Rays 5, Rangers 9: Late-inning lightning shocks Rays
Colby Rasmus gets how I feel right now.
Well that sucked. It looked good for a while, but it started poor and ended worse. When you lead a game by three runs in the seventh you feel pretty good about your chances, so anything other than a win feels like a disappointment. But lets run through that disappointment together, shall we?
One of the more inauspicious starts in recent memory for a Rays pitcher, as Shin-Soo Choo took the very first pitch he saw from Matt Andriese out of the ballpark to give the Rangers an early lead. Up until then, lefties had been hitting .158 against the Rays’ winningest starter, making the Choo homer even more of an aberration. Something was clearly wrong right off the bat with Matt. Andriese allowed another run that inning before starting the second behind 2-0. With two outs in the books, Evan Longoria clearly noticed that something was up. Longo called Kevin Cash out to the mound, and Andriese ended up leaving with what ended up bring a groin injury.
Considering Andriese’s pitch velocity had been falling all outing (source: a graph I saw on Twitter and now cannot for the life of me find) a mild groin strain is not the worst thing to happen to Andriese. Hopefully his inevitable DL trip is short.
After a first-inning one-out triple left Kevin Kiermaier stranded at third base, the night seemed destined to be one of aborted offensive attempts and hard-luck losses. Despite the frustrating first inning, the Rays offense once again managed to replicate the strong showings of the past week (or month, or season) or so. Daniel Robertson, of all people, led off the scoring in the fourth with a home run. Corey Dickerson, surprise surprise, followed that up with a double off of this pitch:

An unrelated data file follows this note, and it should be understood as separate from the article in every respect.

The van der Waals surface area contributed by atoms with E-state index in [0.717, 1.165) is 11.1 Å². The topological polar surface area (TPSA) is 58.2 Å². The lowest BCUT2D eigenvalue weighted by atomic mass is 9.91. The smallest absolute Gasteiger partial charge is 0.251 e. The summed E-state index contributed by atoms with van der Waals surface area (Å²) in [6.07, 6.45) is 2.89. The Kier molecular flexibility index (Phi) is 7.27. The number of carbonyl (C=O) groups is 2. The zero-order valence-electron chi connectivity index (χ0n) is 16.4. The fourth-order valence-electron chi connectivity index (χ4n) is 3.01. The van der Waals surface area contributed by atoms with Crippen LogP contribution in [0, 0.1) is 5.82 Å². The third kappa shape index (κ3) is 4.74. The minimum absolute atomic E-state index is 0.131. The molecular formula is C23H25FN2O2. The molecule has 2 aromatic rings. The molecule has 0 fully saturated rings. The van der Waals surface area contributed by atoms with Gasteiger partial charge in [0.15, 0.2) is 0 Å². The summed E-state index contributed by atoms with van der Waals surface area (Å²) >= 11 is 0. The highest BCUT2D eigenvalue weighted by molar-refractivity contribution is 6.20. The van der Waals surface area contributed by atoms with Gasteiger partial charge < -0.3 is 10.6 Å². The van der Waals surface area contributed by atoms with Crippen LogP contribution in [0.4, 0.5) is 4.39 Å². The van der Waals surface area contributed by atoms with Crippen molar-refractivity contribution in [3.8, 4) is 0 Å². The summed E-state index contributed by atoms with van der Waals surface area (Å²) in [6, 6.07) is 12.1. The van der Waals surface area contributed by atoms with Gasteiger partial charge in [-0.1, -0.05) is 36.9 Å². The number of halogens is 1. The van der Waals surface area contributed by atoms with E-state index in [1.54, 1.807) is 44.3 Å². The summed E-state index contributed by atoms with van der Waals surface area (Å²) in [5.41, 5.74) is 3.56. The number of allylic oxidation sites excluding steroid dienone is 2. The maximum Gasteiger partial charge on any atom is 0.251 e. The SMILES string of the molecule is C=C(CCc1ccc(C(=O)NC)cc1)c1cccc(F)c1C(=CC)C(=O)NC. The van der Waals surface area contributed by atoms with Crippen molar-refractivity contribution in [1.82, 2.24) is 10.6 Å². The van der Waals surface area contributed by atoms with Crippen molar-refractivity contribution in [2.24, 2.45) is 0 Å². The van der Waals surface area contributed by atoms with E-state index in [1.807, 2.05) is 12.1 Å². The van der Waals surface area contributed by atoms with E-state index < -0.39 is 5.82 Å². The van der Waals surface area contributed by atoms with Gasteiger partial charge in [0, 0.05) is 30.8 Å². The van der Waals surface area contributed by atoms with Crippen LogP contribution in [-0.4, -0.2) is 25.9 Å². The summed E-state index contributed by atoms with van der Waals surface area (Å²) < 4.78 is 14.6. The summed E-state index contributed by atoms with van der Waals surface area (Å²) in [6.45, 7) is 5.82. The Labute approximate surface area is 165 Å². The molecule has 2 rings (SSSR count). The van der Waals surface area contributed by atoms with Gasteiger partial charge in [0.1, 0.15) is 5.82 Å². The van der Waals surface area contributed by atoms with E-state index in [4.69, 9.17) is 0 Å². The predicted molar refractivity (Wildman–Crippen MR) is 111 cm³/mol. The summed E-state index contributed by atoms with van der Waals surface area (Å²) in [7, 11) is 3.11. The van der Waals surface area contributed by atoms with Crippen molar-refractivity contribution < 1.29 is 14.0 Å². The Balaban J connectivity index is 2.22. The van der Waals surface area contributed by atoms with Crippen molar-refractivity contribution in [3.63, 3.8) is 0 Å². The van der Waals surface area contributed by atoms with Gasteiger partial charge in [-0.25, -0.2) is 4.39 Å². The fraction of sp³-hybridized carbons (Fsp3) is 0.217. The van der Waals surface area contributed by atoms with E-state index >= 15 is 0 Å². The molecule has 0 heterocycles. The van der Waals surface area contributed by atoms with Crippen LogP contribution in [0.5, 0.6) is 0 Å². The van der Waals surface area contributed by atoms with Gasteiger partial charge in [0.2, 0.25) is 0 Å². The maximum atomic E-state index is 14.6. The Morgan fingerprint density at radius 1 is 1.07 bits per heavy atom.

Another day, another multi-hit game.
Kiermaier bunted him over and Longoria hit a sac fly to score Corey “Sparkplug” Dickerson. The game was tied, but the Rays wouldn’t end it there. Logan Morrison walked right after Longo’s sac fly, and Steven Souza Jr. smacked a 400+ home run over the wall in left. This Souza Shot put the Rays up 4-2.
This lead is nice and all, but as we’ve learned the past few days, one needs to be able to actually hold a dang lead. And the early lead wouldn’t have remained without Hu. Chih-Wei Hu. Called up from Durham today, Hu was unceremoniously thrust into the second inning after Andriese left with his groin injury. Hu struck out the first batter he faced, and ended up walking two men in 2.1 innings, allowing no hits and keeping the game pat. Hu’s filthy changeup was painting the bottom of the zone, and Rangers hitters were biting. Especially Joey Gallo, who hits balls a very long way but swings and misses so hard the tides shift in the Gulf of Mexico.
Tommy Hunter, one of the only Rays pitchers to not pitch yesterday, it seemed, came on for the fifth and sixth innings. Hunter did even better than Hu, allowing merely one hit off of a ball that a diving Longoria barely missed. Hunter’s stake was made slightly easier by a fifth inning home run by Kevin Kiermaier.
The game, unfortunately, was far from over. Danny Farquhar, with two outs and two runners on, allowed a game-tying, three-run home run to Elvis Andrus on a fat, middle-of-the-road fastball. Andrus’ 7th homer of the year was a big one, knocking Farquhar out of the game.
Chase Whitley entered to relieve Farquhar’s disastrous seventh, left the inning with the game still tied, but then allowed four more in the eighth inning, giving the Rangers the late-inning runs that they so desperately wanted.
Hunter Wood came in for his major league debut, which is fantastic and worthy of its own article, honestly. He retired the only batter he faced, so good for him! I could write more about this inning before Wood arrived, but do you really want more? I will if you want more. But I honestly can’t see you feeling that way It was lame and bad, end of story.
The Rays look to take the series tomorrow behind the sturdy back of Chris Archer. It’s not Darvish, so you gotta feel at least a little but okay. Here’s hoping.
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